headsUP: HRSGs

HRSG inspection and maintenance planning

Bill Kitterman, Bremco Inc

Kitterman talked about the problems some operators are experiencing from wear and tear on transition ducts. After heat-recovery steam generators operate for 10 years or so under today’s demanding service conditions—such as daily cycling and fast ramping—you can expect damage to the liner that allows insulation to be sucked downstream, he said.

Fouling of CO catalyst is one possible problem when insulation goes airborne. Insulation exposed to high heat over a long period deteriorates and the resulting powder is carried along with the exhaust gas stream, limiting catalyst effectiveness. In some severe cases, it might not be possible to meet the permitted CO emissions limit at full load and vacuuming of the catalyst face will be necessary.

Fouling of the SCR catalyst is another possibility. This can compromise NOx destruction and possibly cause over-feeding of ammonia. The latter could increase ammonia slip beyond permitted limits. Reducing power output might be a short-term fix, but eventually the catalyst will have to be cleaned.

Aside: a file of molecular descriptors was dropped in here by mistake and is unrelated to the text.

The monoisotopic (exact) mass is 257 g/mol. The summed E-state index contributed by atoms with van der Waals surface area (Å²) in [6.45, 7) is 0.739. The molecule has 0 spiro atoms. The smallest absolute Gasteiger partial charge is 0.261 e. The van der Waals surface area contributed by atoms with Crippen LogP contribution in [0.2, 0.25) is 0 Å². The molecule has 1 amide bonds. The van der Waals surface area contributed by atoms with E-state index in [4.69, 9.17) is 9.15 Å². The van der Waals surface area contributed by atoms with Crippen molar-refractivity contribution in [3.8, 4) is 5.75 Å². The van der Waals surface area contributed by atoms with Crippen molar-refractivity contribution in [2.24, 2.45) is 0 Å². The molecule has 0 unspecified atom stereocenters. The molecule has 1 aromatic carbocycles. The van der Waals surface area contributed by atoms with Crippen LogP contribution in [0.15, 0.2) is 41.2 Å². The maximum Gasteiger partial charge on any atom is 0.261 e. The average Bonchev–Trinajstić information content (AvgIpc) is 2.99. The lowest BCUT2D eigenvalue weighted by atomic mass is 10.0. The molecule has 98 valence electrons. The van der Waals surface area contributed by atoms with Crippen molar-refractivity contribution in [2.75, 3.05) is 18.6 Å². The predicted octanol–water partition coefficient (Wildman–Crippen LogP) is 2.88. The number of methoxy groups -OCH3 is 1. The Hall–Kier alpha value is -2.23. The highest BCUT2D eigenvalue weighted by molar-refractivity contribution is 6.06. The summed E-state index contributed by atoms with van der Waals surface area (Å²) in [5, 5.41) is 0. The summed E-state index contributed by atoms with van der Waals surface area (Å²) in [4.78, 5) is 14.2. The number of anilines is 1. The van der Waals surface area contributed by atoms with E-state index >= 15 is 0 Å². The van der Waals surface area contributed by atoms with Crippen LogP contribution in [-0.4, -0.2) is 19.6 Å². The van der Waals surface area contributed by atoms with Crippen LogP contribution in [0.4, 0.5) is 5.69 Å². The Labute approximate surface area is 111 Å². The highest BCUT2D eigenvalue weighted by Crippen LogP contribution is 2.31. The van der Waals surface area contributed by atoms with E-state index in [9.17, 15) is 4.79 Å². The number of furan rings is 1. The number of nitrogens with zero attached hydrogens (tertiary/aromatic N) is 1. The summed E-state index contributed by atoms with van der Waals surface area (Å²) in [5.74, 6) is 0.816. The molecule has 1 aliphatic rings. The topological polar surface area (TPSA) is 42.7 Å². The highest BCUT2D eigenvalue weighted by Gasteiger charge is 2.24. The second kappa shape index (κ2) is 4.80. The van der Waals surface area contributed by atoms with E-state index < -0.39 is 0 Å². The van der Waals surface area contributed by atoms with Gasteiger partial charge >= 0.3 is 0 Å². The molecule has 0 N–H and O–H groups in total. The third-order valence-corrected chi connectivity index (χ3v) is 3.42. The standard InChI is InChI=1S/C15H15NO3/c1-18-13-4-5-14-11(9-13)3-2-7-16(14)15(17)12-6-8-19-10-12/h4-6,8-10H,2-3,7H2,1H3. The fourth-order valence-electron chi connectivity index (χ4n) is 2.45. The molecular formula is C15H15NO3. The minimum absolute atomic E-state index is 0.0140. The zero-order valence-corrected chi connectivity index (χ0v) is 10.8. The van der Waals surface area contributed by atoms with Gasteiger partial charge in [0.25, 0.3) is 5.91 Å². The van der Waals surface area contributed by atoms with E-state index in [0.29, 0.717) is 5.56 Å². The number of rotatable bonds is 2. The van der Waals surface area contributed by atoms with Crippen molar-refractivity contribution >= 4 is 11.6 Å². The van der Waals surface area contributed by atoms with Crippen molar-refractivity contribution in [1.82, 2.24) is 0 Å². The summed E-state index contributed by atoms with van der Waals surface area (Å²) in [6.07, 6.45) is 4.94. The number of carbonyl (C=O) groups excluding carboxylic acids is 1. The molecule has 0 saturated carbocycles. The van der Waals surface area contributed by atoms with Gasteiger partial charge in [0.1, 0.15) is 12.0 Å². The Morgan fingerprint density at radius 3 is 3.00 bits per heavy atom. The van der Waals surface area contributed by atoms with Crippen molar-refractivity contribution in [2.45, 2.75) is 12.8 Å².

Finally, any foreign material in the exhaust gas stream that gets by the catalyst beds is likely to contribute to plugging of the finned heat-transfer sections in the back end of the unit, thereby reducing efficiency.

To minimize the possibility of catalyst and finned-tube fouling, Kitterman suggested regular walk-downs of your HRSGs with a thermal imaging gun to identify hotspots. Followup internal inspections of the liner area should be conducted to determine the extent of damage and to plan the necessary maintenance.

One example of a liner repair effort is profiled in an article on Orlando Cogen, which is still current two years after it was written.

Posted in WTUI |

Leave a Reply

Your email address will not be published.

*